Thanks to the wonders of an online auction site, today I received what I consider to be one of the best albums I've ever heard. Let me explain.
Everyone has a band that they get obsessively into when they're about 17-18ish. Mine happened to be The Wildhearts. I was into them so much that I was producing a one-off fanzine within six months. They were bloody gods. I won't compare them to band X or band Y; they played loud, riff-based rock music with hooks the size of the proverbial small European nation. I met them at a gig in Plymouth; the guitarist insisted his Mum and Dad should be in the photo with us. I collared the singer/guitarist at the bar, queuing with everyone else — no pretentious rockstar — for a case of brown ale for the band, and asked him if he wanted a fanzine so I could say it had been endorsed. He took one off me and said if he thought it was any good, he'd come and find me and pay for it — if it was 's***e' he'd come and give it me back. Ten minutes later, Ginger was introducing himself to my mates; ten minutes after that, he was moshing in front of the stage to the support act. Not just a god, but a gentleman.
The Wildhearts are no more, though they do resurface once in a while. But twelve years later, Ginger is still going strong. He has unerringly made great music for years, releasing album after album in one guise or another, and with any justice in the word he'd be a gutsy Damien Rice or James Blunt. As much as I love those guys (yes, even Blunt), Ginger has this knack of writing consistantly damn good songs that never ever leave your head. When he puts his foot down, he comes out with riffs that the Stones would die for. When he mellows, I instinctively reach for my lighter to wave above my head.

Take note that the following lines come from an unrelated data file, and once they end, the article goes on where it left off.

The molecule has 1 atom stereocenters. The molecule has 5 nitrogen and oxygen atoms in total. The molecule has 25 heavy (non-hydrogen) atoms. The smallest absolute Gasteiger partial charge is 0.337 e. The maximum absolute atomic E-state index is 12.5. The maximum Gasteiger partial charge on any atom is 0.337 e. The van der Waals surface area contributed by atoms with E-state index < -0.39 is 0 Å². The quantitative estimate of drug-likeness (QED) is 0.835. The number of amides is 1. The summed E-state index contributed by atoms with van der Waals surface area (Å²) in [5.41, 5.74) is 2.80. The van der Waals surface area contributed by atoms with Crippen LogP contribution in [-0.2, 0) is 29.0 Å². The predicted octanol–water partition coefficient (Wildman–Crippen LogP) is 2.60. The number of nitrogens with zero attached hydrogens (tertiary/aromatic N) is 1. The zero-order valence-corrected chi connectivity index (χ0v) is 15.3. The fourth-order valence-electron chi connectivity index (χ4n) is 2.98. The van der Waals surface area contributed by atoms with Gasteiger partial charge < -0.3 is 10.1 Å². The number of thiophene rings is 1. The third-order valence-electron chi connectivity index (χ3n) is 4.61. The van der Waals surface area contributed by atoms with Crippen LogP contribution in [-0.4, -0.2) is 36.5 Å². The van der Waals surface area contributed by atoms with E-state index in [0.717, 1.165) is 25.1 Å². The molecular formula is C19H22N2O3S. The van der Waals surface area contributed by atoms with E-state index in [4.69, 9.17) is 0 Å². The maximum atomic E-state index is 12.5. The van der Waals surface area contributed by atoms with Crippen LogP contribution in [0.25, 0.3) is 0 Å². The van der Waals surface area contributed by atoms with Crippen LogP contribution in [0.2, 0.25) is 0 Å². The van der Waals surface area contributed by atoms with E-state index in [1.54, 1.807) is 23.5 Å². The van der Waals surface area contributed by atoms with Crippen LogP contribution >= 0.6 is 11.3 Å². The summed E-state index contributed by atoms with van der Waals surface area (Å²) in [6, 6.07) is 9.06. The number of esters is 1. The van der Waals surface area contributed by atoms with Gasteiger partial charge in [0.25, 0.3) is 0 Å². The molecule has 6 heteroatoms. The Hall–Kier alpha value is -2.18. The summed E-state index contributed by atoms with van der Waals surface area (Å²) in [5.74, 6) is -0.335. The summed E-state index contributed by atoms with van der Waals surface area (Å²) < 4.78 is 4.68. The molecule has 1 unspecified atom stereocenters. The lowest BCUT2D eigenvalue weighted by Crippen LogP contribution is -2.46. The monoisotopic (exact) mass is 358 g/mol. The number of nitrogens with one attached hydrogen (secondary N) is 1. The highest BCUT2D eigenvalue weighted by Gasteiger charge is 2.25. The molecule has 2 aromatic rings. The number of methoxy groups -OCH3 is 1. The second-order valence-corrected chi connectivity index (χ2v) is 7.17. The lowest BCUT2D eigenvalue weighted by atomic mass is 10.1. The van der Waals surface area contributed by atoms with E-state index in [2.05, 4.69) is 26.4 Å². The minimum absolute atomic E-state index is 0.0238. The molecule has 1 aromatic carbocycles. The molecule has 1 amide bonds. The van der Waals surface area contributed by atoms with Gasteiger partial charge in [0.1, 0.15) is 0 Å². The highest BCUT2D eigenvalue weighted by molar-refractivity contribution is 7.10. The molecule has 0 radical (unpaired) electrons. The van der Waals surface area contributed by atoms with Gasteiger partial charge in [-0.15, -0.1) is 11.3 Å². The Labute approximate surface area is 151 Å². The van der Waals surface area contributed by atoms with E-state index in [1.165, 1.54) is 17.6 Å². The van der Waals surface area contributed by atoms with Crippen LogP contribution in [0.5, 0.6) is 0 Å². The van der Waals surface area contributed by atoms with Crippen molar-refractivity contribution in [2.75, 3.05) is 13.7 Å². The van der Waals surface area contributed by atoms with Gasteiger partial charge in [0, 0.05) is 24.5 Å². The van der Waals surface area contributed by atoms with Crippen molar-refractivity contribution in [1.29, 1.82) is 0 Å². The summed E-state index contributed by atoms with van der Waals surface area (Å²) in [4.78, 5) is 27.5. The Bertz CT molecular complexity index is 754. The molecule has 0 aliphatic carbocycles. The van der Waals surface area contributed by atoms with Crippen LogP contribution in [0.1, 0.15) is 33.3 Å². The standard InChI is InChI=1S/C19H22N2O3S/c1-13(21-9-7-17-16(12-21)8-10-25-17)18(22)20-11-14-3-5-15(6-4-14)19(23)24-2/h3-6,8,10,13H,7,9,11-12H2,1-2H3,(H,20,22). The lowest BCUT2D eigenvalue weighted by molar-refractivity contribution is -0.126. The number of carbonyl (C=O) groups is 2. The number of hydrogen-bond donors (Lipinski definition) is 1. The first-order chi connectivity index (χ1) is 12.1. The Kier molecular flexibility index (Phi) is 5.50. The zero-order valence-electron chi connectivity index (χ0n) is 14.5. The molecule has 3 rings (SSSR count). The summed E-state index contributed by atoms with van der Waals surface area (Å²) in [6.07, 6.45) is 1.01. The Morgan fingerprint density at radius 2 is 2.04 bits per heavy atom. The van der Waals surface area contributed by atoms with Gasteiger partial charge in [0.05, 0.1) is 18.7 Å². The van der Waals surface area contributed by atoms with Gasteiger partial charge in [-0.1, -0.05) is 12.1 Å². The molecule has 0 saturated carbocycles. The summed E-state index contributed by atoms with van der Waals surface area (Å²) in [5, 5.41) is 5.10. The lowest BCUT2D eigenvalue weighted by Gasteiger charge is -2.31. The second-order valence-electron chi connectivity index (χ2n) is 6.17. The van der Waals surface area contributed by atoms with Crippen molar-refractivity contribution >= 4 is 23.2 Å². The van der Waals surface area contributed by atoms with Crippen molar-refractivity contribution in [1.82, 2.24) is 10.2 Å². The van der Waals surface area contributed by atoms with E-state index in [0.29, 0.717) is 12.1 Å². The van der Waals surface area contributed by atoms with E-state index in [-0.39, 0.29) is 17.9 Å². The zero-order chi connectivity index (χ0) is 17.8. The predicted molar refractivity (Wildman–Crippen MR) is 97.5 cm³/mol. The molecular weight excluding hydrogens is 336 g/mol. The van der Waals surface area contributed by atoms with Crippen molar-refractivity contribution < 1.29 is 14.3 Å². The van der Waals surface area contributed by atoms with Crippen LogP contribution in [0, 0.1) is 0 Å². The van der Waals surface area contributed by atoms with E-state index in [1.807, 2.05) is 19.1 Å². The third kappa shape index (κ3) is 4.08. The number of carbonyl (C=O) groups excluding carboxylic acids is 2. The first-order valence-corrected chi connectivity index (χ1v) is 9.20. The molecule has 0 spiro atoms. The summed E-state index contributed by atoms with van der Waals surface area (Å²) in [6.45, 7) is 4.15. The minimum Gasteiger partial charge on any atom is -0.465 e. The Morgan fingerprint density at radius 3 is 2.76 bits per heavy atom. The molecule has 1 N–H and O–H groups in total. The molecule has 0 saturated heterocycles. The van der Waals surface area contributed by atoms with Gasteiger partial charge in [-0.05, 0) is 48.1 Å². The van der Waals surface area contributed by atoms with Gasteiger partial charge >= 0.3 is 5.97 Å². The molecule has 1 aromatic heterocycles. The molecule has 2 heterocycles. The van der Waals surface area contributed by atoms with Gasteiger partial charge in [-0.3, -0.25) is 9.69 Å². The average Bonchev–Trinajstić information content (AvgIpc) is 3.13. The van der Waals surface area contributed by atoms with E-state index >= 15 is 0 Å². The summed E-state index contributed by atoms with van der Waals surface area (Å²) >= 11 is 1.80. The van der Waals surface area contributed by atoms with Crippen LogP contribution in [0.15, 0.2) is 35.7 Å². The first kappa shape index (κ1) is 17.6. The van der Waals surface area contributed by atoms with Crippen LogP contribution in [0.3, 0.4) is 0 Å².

He's been doing this to me for years.
Then he splits up with his long-term partner, and releases the best damn album of his career. Marvin Gaye did the same. Must stir something, I guess.
I won't review it. The most unlikely place for it to be spotted was the Sun newspaper, whose critic wrote:
That The Wildhearts remain largely unheard of by the masses is one of the great travesties of British rock'n'roll.
Soaring melodies, contagious hooks, outrageous riffs and an annoying tendency to self-destruct are their trademarks, with the main man Ginger responsible for most of it. He's had more than his fair share of drama, has Ginge. And when his life fell to pieces late in 2004, he could have gone off the rails for good. Instead, he ended up in Willie Nelson's Texas studio... and sunk to new heights. Valor Del Corazon is a stunning double album providing a rollercoaster ride through the raw emotions of a relationship breakdown.
Easily his most personal work to date, this is an eclectic journey that deserves to be shared. Ballsy rock, soulful ballads, funk, grandiose epics and country all feature, but the one constant is an untouchable talent for writing a great tune and an almighty riff. Nineteen tracks. 19 gems. Pure tortured genius.
Go to http://www.myspace.com/silverginger (in maintenance - anyone had any server problems recently? - at the moment, but bookmark it at least) and have a listen to the two tracks there. Then buy the album.
Just buy the album. Valor Del Corazon. If God had decided on a purpose for a guitar before thrusting it into the hands of his favourite protegé, this would have been it.